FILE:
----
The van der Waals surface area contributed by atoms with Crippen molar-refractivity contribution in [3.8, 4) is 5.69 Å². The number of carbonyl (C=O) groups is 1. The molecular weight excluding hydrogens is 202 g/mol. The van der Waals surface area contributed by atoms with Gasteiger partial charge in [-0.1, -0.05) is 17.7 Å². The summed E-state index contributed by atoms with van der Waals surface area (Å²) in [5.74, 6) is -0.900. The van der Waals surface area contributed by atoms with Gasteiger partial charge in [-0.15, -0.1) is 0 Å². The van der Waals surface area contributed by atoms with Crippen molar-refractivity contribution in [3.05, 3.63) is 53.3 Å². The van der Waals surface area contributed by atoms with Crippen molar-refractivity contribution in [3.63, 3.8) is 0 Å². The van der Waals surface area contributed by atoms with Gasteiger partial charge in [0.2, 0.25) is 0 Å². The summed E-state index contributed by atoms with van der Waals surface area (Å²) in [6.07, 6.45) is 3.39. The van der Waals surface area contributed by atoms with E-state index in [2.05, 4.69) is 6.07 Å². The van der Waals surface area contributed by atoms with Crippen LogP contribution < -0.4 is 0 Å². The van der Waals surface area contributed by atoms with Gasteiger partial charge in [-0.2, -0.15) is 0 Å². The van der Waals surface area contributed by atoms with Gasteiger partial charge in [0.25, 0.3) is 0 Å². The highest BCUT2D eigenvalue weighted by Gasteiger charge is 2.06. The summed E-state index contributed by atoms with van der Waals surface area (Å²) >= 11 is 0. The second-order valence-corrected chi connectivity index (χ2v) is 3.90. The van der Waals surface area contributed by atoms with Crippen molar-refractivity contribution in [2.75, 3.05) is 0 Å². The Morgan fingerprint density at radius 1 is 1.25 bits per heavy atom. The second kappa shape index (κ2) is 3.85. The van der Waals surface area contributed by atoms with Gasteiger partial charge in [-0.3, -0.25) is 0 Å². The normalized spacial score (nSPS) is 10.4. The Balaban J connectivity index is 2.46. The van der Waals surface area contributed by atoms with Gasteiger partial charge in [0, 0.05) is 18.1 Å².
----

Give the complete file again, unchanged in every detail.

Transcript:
The van der Waals surface area contributed by atoms with Crippen molar-refractivity contribution in [3.8, 4) is 5.69 Å². The number of carbonyl (C=O) groups is 1. The molecular weight excluding hydrogens is 202 g/mol. The van der Waals surface area contributed by atoms with Gasteiger partial charge in [-0.1, -0.05) is 17.7 Å². The summed E-state index contributed by atoms with van der Waals surface area (Å²) in [5.74, 6) is -0.900. The van der Waals surface area contributed by atoms with Gasteiger partial charge in [-0.15, -0.1) is 0 Å². The van der Waals surface area contributed by atoms with Crippen molar-refractivity contribution in [3.05, 3.63) is 53.3 Å². The van der Waals surface area contributed by atoms with Crippen molar-refractivity contribution in [3.63, 3.8) is 0 Å². The van der Waals surface area contributed by atoms with Gasteiger partial charge in [0.2, 0.25) is 0 Å². The summed E-state index contributed by atoms with van der Waals surface area (Å²) in [6.07, 6.45) is 3.39. The van der Waals surface area contributed by atoms with E-state index in [2.05, 4.69) is 6.07 Å². The van der Waals surface area contributed by atoms with Crippen LogP contribution < -0.4 is 0 Å². The van der Waals surface area contributed by atoms with Gasteiger partial charge in [-0.2, -0.15) is 0 Å². The van der Waals surface area contributed by atoms with Gasteiger partial charge in [0.25, 0.3) is 0 Å². The highest BCUT2D eigenvalue weighted by Gasteiger charge is 2.06. The summed E-state index contributed by atoms with van der Waals surface area (Å²) >= 11 is 0. The second-order valence-corrected chi connectivity index (χ2v) is 3.90. The van der Waals surface area contributed by atoms with Crippen molar-refractivity contribution in [2.75, 3.05) is 0 Å². The Morgan fingerprint density at radius 1 is 1.25 bits per heavy atom. The second kappa shape index (κ2) is 3.85. The van der Waals surface area contributed by atoms with Gasteiger partial charge in [-0.3, -0.25) is 0 Å². The normalized spacial score (nSPS) is 10.4. The Balaban J connectivity index is 2.46. The van der Waals surface area contributed by atoms with Gasteiger partial charge in [0, 0.05) is 18.1 Å².